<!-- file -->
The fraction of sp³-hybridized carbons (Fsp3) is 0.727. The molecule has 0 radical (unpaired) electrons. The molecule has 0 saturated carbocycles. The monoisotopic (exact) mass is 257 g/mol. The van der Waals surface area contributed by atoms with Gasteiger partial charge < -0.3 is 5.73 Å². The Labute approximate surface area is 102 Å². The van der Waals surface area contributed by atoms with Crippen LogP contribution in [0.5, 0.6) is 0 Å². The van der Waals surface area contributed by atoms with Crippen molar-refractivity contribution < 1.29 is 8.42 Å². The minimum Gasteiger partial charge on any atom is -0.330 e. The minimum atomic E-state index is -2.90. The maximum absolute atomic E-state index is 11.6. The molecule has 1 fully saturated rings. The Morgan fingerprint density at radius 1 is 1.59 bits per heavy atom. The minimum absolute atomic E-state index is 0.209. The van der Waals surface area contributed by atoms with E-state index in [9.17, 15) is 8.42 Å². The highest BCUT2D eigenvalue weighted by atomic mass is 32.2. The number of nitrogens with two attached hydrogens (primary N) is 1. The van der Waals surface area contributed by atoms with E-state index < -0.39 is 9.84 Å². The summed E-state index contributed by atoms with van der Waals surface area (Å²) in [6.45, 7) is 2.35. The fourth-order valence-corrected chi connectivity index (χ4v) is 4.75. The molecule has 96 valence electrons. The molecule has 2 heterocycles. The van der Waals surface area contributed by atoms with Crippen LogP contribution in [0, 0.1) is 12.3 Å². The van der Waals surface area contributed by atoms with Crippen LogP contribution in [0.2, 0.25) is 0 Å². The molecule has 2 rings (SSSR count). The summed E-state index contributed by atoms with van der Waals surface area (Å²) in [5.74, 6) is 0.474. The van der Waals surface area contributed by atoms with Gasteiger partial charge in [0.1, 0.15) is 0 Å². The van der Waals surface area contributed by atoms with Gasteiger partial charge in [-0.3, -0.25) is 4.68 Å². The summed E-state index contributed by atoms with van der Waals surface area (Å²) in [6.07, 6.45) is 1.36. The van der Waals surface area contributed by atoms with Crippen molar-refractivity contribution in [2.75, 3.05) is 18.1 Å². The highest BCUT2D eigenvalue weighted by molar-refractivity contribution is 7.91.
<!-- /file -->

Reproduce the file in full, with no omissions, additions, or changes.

The fraction of sp³-hybridized carbons (Fsp3) is 0.727. The molecule has 0 radical (unpaired) electrons. The molecule has 0 saturated carbocycles. The monoisotopic (exact) mass is 257 g/mol. The van der Waals surface area contributed by atoms with Gasteiger partial charge < -0.3 is 5.73 Å². The Labute approximate surface area is 102 Å². The van der Waals surface area contributed by atoms with Crippen LogP contribution in [0.5, 0.6) is 0 Å². The van der Waals surface area contributed by atoms with Crippen molar-refractivity contribution < 1.29 is 8.42 Å². The minimum Gasteiger partial charge on any atom is -0.330 e. The minimum atomic E-state index is -2.90. The maximum absolute atomic E-state index is 11.6. The molecule has 1 fully saturated rings. The Morgan fingerprint density at radius 1 is 1.59 bits per heavy atom. The minimum absolute atomic E-state index is 0.209. The van der Waals surface area contributed by atoms with E-state index in [9.17, 15) is 8.42 Å². The highest BCUT2D eigenvalue weighted by atomic mass is 32.2. The number of nitrogens with two attached hydrogens (primary N) is 1. The van der Waals surface area contributed by atoms with E-state index < -0.39 is 9.84 Å². The summed E-state index contributed by atoms with van der Waals surface area (Å²) in [6.45, 7) is 2.35. The fourth-order valence-corrected chi connectivity index (χ4v) is 4.75. The molecule has 96 valence electrons. The molecule has 2 heterocycles. The van der Waals surface area contributed by atoms with Crippen LogP contribution in [0, 0.1) is 12.3 Å². The van der Waals surface area contributed by atoms with Crippen LogP contribution in [0.2, 0.25) is 0 Å². The molecule has 2 rings (SSSR count). The summed E-state index contributed by atoms with van der Waals surface area (Å²) in [5.74, 6) is 0.474. The van der Waals surface area contributed by atoms with Gasteiger partial charge in [0.1, 0.15) is 0 Å². The van der Waals surface area contributed by atoms with Gasteiger partial charge in [-0.3, -0.25) is 4.68 Å². The summed E-state index contributed by atoms with van der Waals surface area (Å²) in [6.07, 6.45) is 1.36. The van der Waals surface area contributed by atoms with Crippen molar-refractivity contribution in [2.75, 3.05) is 18.1 Å². The highest BCUT2D eigenvalue weighted by molar-refractivity contribution is 7.91.